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The trauma of having tech toys and too much cash
by Tim Abrahams/ (Scottish) Sunday Herald/16 July 2000
By Paulina Borsook (Little, Brown, #14.99)
The next time you read your e-mail or surf the net, spare a thought for the
cyber-gurus that made it all possible. According to Borsook,
computers are having a negative impact on the way workers in the
IT industry form relationships. And she's not just
referring to the odd anorak with problems finding a
Borsook goes to the heart of the problem, namely Silicon Valley, where a
skilled, high-tech labour force numbering over half a million has
gradually developed its own peculiar, computer-dominated culture.
When you add the large amount of money that thrown at
young companies it is clear that the geeks are suffering a
particularly violent double attack on reality; too much
time spent with PowerBooks and too much spending power.
Borsook has an admirable tech pedigree herself, having served her time on
geek bible Wired. She is also a self-confessed "lefty
feminist" with a master's degree in fine arts. Her
personal history reflects the war of lifestyles and ideas
going on between the market-driven world of Silicon Valley
and the laid -back left-wing sympathies of neighbouring San Francisco.
It is no surprise that her own sympathies lie with the 60s
radicalism of which San Francisco was the hotbed, and not with the influx
of recent graduates in search of $80,000 starting salaries who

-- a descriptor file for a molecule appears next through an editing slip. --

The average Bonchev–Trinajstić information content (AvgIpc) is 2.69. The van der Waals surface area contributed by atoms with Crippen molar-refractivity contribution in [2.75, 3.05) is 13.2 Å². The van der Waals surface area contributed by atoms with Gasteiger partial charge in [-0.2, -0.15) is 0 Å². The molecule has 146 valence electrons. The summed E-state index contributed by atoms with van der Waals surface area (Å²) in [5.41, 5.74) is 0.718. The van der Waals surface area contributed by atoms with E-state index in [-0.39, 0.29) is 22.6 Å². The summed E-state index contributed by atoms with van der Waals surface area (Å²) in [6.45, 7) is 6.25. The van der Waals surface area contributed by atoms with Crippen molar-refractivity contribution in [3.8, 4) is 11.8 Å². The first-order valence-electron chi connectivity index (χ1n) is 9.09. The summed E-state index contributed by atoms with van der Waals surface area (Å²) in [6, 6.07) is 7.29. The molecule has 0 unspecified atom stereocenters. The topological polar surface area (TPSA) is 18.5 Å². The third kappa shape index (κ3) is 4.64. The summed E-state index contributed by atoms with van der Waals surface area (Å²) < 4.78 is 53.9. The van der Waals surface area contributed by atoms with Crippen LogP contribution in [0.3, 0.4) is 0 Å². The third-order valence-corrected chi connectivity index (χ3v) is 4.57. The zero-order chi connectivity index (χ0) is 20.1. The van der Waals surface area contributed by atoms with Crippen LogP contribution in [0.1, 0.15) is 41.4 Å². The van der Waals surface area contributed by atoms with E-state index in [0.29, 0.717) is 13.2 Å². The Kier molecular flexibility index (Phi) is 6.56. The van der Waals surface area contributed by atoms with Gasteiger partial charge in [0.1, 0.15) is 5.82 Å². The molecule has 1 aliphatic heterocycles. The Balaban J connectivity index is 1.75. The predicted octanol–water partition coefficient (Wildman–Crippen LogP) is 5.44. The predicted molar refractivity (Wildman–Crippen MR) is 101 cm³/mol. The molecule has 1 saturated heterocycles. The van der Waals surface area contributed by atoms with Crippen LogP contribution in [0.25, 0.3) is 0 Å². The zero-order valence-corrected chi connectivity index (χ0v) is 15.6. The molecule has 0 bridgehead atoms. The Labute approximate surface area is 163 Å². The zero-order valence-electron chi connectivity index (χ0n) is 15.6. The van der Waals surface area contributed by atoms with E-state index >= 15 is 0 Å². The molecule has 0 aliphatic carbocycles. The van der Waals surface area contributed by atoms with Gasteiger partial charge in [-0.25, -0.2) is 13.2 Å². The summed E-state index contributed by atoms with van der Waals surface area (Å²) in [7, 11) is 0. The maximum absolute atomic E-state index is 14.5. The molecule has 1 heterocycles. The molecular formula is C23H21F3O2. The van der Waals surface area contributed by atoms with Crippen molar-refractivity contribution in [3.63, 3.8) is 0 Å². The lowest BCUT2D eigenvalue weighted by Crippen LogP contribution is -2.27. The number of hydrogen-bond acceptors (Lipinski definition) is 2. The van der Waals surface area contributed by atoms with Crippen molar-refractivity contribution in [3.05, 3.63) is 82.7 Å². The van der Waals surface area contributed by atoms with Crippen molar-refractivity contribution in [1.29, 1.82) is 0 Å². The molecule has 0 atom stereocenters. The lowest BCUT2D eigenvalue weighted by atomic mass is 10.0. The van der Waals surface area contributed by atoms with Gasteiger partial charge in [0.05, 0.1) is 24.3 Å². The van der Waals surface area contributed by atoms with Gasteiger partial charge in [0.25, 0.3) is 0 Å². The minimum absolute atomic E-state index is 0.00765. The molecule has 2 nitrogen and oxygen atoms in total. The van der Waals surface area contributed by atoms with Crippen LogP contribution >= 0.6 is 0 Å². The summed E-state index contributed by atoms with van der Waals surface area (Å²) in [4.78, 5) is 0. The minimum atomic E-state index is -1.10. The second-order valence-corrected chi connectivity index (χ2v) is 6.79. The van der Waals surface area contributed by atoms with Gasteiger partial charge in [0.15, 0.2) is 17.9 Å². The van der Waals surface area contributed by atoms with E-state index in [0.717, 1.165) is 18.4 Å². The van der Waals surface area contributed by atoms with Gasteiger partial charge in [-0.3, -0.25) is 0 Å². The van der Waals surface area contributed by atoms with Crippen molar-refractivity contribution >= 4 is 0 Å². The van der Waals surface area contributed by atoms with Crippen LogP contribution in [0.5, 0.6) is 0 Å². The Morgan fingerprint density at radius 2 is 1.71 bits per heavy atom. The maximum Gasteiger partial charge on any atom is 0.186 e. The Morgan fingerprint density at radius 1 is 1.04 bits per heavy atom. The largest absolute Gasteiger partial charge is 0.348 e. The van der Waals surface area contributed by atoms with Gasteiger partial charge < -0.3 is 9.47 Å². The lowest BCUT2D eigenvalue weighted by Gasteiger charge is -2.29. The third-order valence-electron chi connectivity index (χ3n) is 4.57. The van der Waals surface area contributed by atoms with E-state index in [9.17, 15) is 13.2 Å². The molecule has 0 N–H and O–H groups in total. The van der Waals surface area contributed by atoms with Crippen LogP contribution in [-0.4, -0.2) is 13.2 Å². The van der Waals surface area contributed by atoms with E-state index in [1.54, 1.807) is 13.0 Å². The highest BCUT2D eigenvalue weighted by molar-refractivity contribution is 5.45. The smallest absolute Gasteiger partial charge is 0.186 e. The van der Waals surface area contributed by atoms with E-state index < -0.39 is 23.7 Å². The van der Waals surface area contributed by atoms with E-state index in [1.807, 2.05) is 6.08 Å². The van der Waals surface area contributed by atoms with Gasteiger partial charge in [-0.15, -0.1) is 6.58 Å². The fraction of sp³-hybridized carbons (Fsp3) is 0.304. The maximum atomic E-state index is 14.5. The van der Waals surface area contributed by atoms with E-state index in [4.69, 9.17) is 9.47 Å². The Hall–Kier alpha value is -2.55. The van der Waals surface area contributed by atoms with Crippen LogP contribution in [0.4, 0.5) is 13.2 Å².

are driving up all the house prices in the Haight area. In Californian terms,
Haight is an old community - but Borsook blames its destruction
not solely on the excessive wealth being made from new technologies
but on the blinkered frame of mind the IT industry encourages.
Borsook tells the story but doesn't really analyse, being instead content to
describe the thought process of your average programmer. She
suggests they become politically libertarian the moment they
write a program and it performs a task - whether it be the
one they intended or otherwise. From that moment onwards,
Borsook contends, the geek reckons that if he, with all
his tech know-how, can't make a simple program do what he
wants, how can a remote federal government in Washington DC
control a burgeoning market? Geeks aren't greedy, she
seems to say - they're simply more aware of human frailties.
For all her claims to identify with old radical San Francisco, Borsook is
remarkably coy when comes to good old-fashioned economic analysis.
The odd, unsubstantiated anecdote about computer programmers' lifestyles
is all well and good but it doesn't provide an economic critique
- or indeed some small standard around which North California's beleaguered
hippies and drop-outs can remarshall their forces.